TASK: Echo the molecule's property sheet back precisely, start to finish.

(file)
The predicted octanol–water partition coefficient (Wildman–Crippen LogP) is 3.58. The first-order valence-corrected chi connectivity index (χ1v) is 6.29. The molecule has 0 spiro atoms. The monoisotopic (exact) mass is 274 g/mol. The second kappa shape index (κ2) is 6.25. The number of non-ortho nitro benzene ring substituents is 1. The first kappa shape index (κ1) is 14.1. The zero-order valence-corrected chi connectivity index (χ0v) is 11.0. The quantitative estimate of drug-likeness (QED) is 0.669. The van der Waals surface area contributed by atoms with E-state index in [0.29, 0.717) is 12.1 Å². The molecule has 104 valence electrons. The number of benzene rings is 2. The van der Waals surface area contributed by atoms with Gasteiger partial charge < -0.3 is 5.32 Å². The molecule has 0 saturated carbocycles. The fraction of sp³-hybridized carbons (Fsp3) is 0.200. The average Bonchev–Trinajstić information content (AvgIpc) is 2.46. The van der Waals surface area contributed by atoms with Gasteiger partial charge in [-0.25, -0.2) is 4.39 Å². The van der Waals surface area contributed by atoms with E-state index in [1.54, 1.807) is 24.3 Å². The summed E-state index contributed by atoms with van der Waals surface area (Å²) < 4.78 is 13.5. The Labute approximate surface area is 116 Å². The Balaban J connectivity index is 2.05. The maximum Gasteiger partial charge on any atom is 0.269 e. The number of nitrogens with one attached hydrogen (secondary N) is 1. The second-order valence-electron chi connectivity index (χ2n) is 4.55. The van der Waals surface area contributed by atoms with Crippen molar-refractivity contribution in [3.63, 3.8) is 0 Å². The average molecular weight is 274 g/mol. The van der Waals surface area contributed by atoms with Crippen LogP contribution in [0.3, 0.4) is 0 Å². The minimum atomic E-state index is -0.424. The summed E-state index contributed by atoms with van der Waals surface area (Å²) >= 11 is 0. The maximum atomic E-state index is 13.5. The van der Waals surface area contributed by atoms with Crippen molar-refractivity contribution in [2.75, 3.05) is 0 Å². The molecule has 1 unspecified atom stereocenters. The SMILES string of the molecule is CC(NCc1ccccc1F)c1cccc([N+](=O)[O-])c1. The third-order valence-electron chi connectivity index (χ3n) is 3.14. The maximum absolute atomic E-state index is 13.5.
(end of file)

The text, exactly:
The predicted octanol–water partition coefficient (Wildman–Crippen LogP) is 3.58. The first-order valence-corrected chi connectivity index (χ1v) is 6.29. The molecule has 0 spiro atoms. The monoisotopic (exact) mass is 274 g/mol. The second kappa shape index (κ2) is 6.25. The number of non-ortho nitro benzene ring substituents is 1. The first kappa shape index (κ1) is 14.1. The zero-order valence-corrected chi connectivity index (χ0v) is 11.0. The quantitative estimate of drug-likeness (QED) is 0.669. The van der Waals surface area contributed by atoms with E-state index in [0.29, 0.717) is 12.1 Å². The molecule has 104 valence electrons. The number of benzene rings is 2. The van der Waals surface area contributed by atoms with Gasteiger partial charge < -0.3 is 5.32 Å². The molecule has 0 saturated carbocycles. The fraction of sp³-hybridized carbons (Fsp3) is 0.200. The average Bonchev–Trinajstić information content (AvgIpc) is 2.46. The van der Waals surface area contributed by atoms with Gasteiger partial charge in [-0.25, -0.2) is 4.39 Å². The van der Waals surface area contributed by atoms with E-state index in [1.54, 1.807) is 24.3 Å². The summed E-state index contributed by atoms with van der Waals surface area (Å²) < 4.78 is 13.5. The Labute approximate surface area is 116 Å². The Balaban J connectivity index is 2.05. The maximum Gasteiger partial charge on any atom is 0.269 e. The number of nitrogens with one attached hydrogen (secondary N) is 1. The second-order valence-electron chi connectivity index (χ2n) is 4.55. The van der Waals surface area contributed by atoms with Crippen molar-refractivity contribution in [3.63, 3.8) is 0 Å². The average molecular weight is 274 g/mol. The van der Waals surface area contributed by atoms with Crippen LogP contribution in [0.3, 0.4) is 0 Å². The minimum atomic E-state index is -0.424. The summed E-state index contributed by atoms with van der Waals surface area (Å²) >= 11 is 0. The maximum atomic E-state index is 13.5. The van der Waals surface area contributed by atoms with Crippen molar-refractivity contribution in [2.75, 3.05) is 0 Å². The molecule has 1 unspecified atom stereocenters. The SMILES string of the molecule is CC(NCc1ccccc1F)c1cccc([N+](=O)[O-])c1. The third-order valence-electron chi connectivity index (χ3n) is 3.14. The maximum absolute atomic E-state index is 13.5.